Luke indicated that this rule of Jesus would be over the whole house of Jacob (καὶ βασιλεύσει ἐπὶ τὸν οἶκον Ἰακὼβ) forever (εἰς τοὺς αἰῶνας).  No longer would it just be Judah or Judea, but all the tribes of Israel, or the sons of Jacob, would be reunited.  This sounds like a political and religious unification of Israel.  However, there would be no end to his kingdom (καὶ τῆς βασιλείας αὐτοῦ οὐκ ἔσται τέλος), since this was not a temporary rule, but an eternal one.  The house of Israel would be united under Jesus forever.  It did not exactly work out that way.

You will suffer (Mk 13:9-13:9)

“Beware!

For yourselves!

They will hand you over

To councils.

You will be beaten

In synagogues.

You will stand

Before governors

And kings

Because of me,

As a testimony

To them.”

 

Βλέπετε δὲ ὑμεῖς ἑαυτούς· παραδώσουσιν ὑμᾶς εἰς συνέδρια καὶ εἰς συναγωγὰς δαρήσεσθε καὶ ἐπὶ ἡγεμόνων καὶ βασιλέων σταθήσεσθε ἕνεκεν ἐμοῦ, εἰς μαρτύριον αὐτοῖς.

 

There is something similar in Matthew, chapter 10:17-18 and chapter 24:9, and in Luke, chapter 21:12-13, but there is nothing about death here in Mark.  Jesus said that his followers were going to be persecuted or distressed.  Mark indicated that the followers of Jesus should be aware about themselves (Βλέπετε δὲ ὑμεῖς ἑαυτούς).  They would be handed over (παραδώσουσιν ὑμᾶς) to courts, councils, or synods (εἰς συνέδρια) and synagogues (καὶ εἰς συναγωγὰς), since some of the Jewish Christians were still part of Jewish social, political, and religious life.  They would also be beaten (δαρήσεσθε).  On the other hand, they would also have to stand before gentile governors and gentile kings (καὶ ἐπὶ ἡγεμόνων καὶ βασιλέων σταθήσεσθε) to give testimony as a witness to them about Jesus (ἕνεκεν ἐμοῦ, εἰς μαρτύριον αὐτοῖς).  This was tough talk, because it was not going to be easy to be a disciple follower of Jesus after he was gone.

Simon takes command (1 Macc 14:41-14:43)

“The Jews and their priests decided

That Simon should be their leader

And high priest forever,

Until a trustworthy prophet should arise.

He should be governor over them.

He should take charge of the sanctuary.

He should appoint officials over its tasks.

He should appoint officials over the country.

He should appoint officials over the weapons and the strongholds.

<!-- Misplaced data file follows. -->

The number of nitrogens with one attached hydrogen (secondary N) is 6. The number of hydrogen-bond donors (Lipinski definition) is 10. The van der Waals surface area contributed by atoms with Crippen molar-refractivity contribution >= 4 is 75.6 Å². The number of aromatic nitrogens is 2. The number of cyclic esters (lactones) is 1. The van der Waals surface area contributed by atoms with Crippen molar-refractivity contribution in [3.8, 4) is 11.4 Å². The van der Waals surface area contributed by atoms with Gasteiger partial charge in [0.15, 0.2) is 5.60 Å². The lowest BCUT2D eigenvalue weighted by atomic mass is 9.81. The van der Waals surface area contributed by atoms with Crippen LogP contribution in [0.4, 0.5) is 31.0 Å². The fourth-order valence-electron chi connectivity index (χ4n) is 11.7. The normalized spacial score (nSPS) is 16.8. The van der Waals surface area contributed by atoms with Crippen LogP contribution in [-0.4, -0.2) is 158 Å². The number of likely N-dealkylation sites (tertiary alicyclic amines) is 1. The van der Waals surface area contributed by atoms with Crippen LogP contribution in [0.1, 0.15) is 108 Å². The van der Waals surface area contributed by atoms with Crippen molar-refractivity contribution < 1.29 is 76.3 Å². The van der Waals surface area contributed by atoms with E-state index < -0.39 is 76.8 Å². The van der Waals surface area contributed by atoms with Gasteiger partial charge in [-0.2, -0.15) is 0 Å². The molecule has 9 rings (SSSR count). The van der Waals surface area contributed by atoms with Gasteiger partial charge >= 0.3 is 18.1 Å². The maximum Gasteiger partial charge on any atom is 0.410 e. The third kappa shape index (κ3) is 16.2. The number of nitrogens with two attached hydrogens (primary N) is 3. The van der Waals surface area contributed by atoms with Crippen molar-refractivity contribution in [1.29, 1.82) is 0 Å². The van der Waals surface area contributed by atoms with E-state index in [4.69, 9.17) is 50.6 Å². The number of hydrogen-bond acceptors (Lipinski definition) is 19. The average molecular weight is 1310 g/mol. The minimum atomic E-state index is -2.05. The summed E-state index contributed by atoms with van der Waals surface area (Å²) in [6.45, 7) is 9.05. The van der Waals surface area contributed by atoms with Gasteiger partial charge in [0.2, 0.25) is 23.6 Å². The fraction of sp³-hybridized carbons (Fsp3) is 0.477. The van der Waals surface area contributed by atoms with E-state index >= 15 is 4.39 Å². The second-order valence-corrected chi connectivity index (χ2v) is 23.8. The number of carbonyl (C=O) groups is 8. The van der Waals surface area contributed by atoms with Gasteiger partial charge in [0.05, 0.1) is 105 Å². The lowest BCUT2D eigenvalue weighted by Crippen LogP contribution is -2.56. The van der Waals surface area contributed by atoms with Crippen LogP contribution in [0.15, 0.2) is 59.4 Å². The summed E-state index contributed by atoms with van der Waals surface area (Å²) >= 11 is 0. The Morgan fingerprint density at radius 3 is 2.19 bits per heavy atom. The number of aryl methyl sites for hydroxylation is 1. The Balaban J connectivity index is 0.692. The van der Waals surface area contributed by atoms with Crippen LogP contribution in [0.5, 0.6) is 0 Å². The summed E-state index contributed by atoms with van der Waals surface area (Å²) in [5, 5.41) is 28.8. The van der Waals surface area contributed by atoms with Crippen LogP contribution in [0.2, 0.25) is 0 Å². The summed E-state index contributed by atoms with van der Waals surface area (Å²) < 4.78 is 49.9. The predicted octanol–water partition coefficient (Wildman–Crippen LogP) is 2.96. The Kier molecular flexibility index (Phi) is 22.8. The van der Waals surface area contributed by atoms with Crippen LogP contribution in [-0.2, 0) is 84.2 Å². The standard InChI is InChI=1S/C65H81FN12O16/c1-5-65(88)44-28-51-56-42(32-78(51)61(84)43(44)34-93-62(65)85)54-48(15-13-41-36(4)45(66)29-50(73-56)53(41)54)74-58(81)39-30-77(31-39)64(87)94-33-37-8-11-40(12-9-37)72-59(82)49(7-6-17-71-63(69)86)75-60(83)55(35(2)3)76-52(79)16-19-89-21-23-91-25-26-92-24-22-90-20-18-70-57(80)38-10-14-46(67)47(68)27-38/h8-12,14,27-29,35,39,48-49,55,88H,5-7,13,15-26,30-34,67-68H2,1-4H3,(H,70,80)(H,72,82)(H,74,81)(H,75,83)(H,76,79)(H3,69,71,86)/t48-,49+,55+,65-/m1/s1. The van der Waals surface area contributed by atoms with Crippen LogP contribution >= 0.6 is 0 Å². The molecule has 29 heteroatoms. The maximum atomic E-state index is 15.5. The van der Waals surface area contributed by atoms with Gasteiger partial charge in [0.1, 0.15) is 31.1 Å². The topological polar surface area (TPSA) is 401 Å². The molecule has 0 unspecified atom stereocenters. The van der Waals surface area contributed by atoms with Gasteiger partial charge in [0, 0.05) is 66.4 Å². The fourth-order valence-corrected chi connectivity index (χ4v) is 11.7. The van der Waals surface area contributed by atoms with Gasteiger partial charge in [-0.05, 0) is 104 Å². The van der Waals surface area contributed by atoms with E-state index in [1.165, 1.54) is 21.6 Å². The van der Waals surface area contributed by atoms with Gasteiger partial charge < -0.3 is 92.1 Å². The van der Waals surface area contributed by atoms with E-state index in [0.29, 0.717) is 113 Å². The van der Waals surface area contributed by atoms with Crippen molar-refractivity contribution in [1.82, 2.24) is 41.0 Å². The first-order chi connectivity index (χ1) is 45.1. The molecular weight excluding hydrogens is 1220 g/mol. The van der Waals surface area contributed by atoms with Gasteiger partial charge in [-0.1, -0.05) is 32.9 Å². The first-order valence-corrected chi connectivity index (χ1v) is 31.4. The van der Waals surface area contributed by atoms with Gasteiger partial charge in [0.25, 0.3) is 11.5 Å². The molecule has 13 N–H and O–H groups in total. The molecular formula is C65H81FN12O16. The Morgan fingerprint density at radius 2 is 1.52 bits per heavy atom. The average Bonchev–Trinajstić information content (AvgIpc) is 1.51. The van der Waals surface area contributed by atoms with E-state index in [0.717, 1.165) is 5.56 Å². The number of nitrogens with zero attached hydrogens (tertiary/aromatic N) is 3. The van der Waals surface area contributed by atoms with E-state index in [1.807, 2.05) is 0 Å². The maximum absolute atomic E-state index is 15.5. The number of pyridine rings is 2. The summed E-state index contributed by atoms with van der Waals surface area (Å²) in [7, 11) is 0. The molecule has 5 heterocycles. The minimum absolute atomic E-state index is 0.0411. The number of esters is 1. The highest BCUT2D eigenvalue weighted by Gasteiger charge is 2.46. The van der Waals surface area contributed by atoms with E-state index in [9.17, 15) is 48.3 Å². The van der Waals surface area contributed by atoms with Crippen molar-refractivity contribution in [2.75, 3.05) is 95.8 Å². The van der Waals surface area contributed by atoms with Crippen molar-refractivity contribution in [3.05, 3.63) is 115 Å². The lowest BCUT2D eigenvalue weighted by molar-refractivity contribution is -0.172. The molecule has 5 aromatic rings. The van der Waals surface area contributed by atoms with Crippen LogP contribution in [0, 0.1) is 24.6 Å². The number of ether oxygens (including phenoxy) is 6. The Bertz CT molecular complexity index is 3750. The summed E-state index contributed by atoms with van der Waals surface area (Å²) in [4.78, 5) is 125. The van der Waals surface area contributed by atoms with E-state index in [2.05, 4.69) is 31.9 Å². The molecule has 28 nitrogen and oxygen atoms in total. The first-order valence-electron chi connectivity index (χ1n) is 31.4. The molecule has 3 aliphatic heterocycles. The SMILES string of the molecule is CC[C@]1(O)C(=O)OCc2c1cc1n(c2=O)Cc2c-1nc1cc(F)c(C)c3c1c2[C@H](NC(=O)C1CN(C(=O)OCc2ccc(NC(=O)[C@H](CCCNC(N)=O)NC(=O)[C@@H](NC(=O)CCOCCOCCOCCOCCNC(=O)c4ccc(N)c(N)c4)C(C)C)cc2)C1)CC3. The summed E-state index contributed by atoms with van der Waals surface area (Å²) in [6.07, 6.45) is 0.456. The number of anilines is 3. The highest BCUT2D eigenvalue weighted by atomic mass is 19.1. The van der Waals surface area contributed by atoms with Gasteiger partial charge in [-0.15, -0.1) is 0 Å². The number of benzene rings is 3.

He should take charge of the sanctuary.

He should be obeyed by all.

All contracts in the country should be written in his name.

He should be clothed in purple and wear gold.”

This decree said that the Jews and the priests had decided that Simon and his family would be in charge forever. However, there was one caveat that a trustworthy prophet might rise up and challenge one of his descendents. He was the governor and the high priest combining the political and religious authority. He was in charge of the sanctuary as well as all the tasks of the government and the army. Every contract with another country had to be written in his name. He was to wear purple and gold. He was like a modern day appointed dictator benevolent ruler.

The peace of Simon (1 Macc 14:35-14:37)

“The people saw Simon’s faithfulness.

They saw the glory

That he had resolved to win for his nation.

They made him their leader and high priest.

Because he had done all these things,

Because he had been justice and loyal toward his nation,

He sought in every way to exalt his people.

In his days things prospered in his hands.

The gentiles were put out of the country.

He put out the men in the city of David in Jerusalem,

Who had built themselves a citadel

from which they used to sally forth.

They defiled the environs of the sanctuary.

They did great damage to its purity.

He settled Jews in it.

He fortified it for the safety of the country and of the city.

He built the walls of Jerusalem higher.”

This proclamation continued. Simon clearly joined his political and religious power as leader and high priest. Simon brought religious and political peace. He was faithful, just, and loyal. He exalted the people as everyone prospered. He got rid of the gentiles and those who had been in the citadel in Jerusalem. He cleaned up the sanctuary and put Jews in it and the citadel. He fortified the city with higher walls. He protected the safety of the country.